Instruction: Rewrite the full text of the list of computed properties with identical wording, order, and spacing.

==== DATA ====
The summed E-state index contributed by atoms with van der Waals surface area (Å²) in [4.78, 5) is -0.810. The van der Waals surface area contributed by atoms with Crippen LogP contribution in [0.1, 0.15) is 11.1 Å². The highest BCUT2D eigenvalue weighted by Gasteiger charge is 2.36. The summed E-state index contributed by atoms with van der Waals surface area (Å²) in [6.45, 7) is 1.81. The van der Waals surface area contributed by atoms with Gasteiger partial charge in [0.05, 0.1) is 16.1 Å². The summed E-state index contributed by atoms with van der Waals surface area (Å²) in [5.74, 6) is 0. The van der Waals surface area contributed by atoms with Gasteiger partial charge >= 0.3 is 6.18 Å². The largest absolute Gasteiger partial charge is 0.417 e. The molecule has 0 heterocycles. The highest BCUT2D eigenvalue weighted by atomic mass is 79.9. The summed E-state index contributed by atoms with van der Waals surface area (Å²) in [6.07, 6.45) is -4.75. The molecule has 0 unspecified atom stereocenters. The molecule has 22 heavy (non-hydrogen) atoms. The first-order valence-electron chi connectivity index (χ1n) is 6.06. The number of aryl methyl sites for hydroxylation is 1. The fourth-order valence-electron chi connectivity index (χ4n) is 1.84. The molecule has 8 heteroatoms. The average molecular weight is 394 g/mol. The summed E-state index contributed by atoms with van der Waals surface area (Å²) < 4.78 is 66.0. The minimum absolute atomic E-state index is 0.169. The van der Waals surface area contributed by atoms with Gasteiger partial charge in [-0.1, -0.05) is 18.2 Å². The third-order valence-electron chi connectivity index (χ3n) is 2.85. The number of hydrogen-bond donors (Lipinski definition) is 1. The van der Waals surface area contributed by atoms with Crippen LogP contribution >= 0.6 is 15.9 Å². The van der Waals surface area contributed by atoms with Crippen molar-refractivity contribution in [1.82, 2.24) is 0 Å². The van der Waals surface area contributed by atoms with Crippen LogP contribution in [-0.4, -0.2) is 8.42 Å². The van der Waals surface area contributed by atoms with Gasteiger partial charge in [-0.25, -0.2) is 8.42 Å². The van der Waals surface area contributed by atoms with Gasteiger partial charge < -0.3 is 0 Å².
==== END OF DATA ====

The summed E-state index contributed by atoms with van der Waals surface area (Å²) in [4.78, 5) is -0.810. The van der Waals surface area contributed by atoms with Crippen LogP contribution in [0.1, 0.15) is 11.1 Å². The highest BCUT2D eigenvalue weighted by Gasteiger charge is 2.36. The summed E-state index contributed by atoms with van der Waals surface area (Å²) in [6.45, 7) is 1.81. The van der Waals surface area contributed by atoms with Gasteiger partial charge in [0.05, 0.1) is 16.1 Å². The summed E-state index contributed by atoms with van der Waals surface area (Å²) in [5.74, 6) is 0. The van der Waals surface area contributed by atoms with Gasteiger partial charge >= 0.3 is 6.18 Å². The largest absolute Gasteiger partial charge is 0.417 e. The molecule has 0 heterocycles. The highest BCUT2D eigenvalue weighted by atomic mass is 79.9. The summed E-state index contributed by atoms with van der Waals surface area (Å²) in [6.07, 6.45) is -4.75. The molecule has 0 unspecified atom stereocenters. The molecule has 22 heavy (non-hydrogen) atoms. The first-order valence-electron chi connectivity index (χ1n) is 6.06. The number of aryl methyl sites for hydroxylation is 1. The fourth-order valence-electron chi connectivity index (χ4n) is 1.84. The molecule has 8 heteroatoms. The average molecular weight is 394 g/mol. The summed E-state index contributed by atoms with van der Waals surface area (Å²) < 4.78 is 66.0. The minimum absolute atomic E-state index is 0.169. The van der Waals surface area contributed by atoms with Gasteiger partial charge in [-0.1, -0.05) is 18.2 Å². The third-order valence-electron chi connectivity index (χ3n) is 2.85. The number of hydrogen-bond donors (Lipinski definition) is 1. The van der Waals surface area contributed by atoms with Crippen LogP contribution >= 0.6 is 15.9 Å². The van der Waals surface area contributed by atoms with Crippen molar-refractivity contribution in [1.82, 2.24) is 0 Å². The van der Waals surface area contributed by atoms with Crippen LogP contribution in [-0.4, -0.2) is 8.42 Å². The van der Waals surface area contributed by atoms with Gasteiger partial charge in [-0.25, -0.2) is 8.42 Å². The van der Waals surface area contributed by atoms with Gasteiger partial charge < -0.3 is 0 Å².